CRYSTAL LAKE – Collection companies soon will be contacting residents who owe money to the city and offering a discount – and no, it’s not a scam.
The Crystal Lake City Council unanimously approved a one-time debt relief program Tuesday, which will run from Oct. 2 to Dec. 15 and offer residents a 50 percent discount on all outstanding debt owed to the city that is from
90 days or more. Fees that might be discounted include parking and drinking tickets, weed mowing, ambulance fees and adjudication fines for vehicle impounds.
Council members also unanimously approved amending the city code to allow the finance director to develop and implement policies and procedures relating to the collection of debt, which included a policy change for unpaid debt.
“We did something similar probably seven or eight years ago,” Finance Director George Koczwara said. “We do a pretty good job of collecting using [our] resources, but this is just an opportunity to enhance the collections and give individuals an opportunity to clear up their past due balances.”
Under the new policy, the city handles delinquent accounts in several ways depending on the total amount owed and how long an account has been delinquent.
If the amount due is less than $25 and not paid within 90 days, the account will be closed and written off.
If the amount due is greater than $25 and not paid within 90 days, the account will be turned over to a collection agency and remain open for another 90 days from the original due date of the final bill. If still unpaid, the account will be written off but remain in account history for possible future collection.
The city will put reasonable effort toward the collection or settlement of amounts owed that are more than $1,000, but the city manager can authorize canceling, writing off or modifying the account once efforts have been exhausted.
Debt owed to any city department in excess of $5,000 is legally enforceable and cannot be canceled, written off or modified without authorization from the City Council.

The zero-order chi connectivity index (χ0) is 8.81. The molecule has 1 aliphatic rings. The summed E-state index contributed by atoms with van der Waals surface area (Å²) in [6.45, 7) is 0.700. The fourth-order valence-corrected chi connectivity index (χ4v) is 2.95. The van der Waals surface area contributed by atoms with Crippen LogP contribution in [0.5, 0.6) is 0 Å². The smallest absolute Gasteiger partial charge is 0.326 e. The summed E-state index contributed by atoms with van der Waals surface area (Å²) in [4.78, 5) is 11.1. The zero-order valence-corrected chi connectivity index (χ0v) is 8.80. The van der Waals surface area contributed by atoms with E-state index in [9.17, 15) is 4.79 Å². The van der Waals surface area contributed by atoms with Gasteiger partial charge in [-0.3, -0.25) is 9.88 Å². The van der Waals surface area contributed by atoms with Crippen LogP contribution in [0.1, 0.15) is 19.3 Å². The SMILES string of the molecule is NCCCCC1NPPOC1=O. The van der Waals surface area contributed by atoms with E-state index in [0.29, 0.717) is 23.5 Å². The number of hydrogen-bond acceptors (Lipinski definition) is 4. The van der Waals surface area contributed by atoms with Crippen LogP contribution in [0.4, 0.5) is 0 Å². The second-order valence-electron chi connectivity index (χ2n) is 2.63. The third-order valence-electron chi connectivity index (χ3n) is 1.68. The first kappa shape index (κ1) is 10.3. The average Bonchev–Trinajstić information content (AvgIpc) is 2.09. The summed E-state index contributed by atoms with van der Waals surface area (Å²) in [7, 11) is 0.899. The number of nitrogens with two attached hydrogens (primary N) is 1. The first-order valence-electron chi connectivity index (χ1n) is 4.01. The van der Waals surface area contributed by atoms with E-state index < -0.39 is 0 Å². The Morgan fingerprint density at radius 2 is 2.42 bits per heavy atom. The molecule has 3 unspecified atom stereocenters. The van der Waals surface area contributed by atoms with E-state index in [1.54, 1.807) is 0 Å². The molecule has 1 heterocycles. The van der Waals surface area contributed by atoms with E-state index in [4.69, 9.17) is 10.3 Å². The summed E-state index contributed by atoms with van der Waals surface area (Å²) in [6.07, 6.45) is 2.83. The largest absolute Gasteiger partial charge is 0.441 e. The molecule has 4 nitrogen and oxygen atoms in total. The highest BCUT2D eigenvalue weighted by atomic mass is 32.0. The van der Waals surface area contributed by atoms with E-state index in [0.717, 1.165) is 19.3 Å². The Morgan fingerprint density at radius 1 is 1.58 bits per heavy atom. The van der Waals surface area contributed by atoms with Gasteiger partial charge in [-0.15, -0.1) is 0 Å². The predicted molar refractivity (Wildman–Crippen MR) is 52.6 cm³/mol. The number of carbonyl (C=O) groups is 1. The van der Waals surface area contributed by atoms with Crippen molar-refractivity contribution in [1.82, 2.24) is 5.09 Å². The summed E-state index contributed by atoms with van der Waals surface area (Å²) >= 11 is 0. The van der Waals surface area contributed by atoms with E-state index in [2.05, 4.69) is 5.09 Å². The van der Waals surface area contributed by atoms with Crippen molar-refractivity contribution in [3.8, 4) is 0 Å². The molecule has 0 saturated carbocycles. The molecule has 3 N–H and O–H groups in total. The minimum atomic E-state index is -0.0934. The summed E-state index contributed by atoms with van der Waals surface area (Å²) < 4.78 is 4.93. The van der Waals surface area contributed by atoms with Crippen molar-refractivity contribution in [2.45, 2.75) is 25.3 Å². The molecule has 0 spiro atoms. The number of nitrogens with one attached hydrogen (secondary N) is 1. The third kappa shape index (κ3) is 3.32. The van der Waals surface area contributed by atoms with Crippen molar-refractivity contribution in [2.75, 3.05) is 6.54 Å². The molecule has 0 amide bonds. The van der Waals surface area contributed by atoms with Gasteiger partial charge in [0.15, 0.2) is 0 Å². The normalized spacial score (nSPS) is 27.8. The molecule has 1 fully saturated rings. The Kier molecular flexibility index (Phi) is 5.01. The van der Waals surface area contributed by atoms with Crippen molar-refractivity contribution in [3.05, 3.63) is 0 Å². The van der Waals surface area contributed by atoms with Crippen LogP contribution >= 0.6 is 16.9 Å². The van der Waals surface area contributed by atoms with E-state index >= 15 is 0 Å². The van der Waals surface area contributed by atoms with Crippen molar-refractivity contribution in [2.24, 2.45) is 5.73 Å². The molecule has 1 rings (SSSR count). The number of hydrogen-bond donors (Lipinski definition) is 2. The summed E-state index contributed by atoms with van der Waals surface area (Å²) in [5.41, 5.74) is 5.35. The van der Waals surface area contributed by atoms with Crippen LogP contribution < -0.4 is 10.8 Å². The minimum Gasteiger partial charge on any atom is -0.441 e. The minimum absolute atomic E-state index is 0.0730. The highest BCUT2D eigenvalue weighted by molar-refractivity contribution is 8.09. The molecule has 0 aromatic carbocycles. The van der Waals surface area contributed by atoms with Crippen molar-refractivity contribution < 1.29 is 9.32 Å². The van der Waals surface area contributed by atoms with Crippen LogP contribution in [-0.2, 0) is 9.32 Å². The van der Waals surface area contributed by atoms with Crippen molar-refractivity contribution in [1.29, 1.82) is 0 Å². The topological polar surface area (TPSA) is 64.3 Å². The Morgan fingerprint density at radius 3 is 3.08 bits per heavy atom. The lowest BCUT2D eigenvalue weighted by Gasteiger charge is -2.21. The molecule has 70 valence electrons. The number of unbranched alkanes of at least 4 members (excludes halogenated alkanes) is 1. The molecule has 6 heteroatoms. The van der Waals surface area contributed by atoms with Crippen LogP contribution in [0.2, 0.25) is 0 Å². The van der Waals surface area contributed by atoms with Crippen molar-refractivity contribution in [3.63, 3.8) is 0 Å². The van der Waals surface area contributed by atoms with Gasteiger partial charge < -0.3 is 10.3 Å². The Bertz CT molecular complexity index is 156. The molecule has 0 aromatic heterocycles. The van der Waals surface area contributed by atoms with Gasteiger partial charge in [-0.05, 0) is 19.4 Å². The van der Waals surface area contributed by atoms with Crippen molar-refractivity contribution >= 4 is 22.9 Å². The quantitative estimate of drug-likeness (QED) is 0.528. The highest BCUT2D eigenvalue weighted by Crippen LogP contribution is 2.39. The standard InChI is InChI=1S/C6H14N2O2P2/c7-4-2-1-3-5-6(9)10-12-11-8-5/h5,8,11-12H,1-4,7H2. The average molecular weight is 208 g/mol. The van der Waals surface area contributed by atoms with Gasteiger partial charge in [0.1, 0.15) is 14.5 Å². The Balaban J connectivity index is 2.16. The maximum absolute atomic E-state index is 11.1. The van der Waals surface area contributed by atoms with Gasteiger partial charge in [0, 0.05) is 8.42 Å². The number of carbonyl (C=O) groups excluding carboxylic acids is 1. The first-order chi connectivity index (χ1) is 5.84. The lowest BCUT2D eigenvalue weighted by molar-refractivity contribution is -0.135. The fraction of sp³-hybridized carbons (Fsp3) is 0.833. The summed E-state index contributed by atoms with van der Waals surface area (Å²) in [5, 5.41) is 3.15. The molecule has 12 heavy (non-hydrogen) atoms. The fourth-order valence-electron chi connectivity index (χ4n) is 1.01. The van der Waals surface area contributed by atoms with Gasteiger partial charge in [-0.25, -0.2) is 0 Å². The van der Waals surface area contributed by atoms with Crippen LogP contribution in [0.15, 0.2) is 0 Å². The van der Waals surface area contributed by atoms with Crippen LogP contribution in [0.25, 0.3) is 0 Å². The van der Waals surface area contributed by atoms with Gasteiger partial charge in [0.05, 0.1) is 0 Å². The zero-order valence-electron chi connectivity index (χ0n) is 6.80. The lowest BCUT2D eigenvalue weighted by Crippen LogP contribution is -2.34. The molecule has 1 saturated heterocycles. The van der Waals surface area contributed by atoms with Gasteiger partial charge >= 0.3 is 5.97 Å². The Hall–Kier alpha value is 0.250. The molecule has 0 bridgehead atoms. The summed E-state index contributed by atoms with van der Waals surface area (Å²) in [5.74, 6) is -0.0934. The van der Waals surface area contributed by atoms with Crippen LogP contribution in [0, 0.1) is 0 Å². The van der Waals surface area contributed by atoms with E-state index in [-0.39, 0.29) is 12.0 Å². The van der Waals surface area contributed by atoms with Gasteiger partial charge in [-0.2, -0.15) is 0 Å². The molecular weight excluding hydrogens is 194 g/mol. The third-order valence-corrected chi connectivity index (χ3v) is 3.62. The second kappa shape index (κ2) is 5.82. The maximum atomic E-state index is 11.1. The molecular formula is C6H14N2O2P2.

“We do a monthly report called an aging report,” Koczwara said. “In that, we track what’s due to us and our collection rate. … This is just an opportunity for us to clean up some of those aging accounts and really just move forward.”
Koczwara said the collection rate for parking tickets (87 percent) and ambulance fees (94 percent) is generally high, while collecting on adjudication fines from the city’s administrative court – such as weed mowing and public intoxication – are harder to collect.
He also said some debt remains uncollectible, such as when a homeless person is given a ticket.
Koczwara said parking tickets can get as high as $100, while adjudication fines sometimes can cost about $1,000 or more. He added that the city is owed about $35,000 annually from unpaid parking tickets, although he was not sure how much money in total is owed to the city.
“If anyone was hesitant to make a payment for any kind of debt they owe, this is an opportunity for them to make themselves whole in the city,” Koczwara said. “They will receive a notice from debt collection companies, but they’re always more than welcome to contact us and ask.”
Koczwara said residents who call to ask whether they owe money will not be forced to pay, and he encourages unsure residents to call the city at 815-459-2020.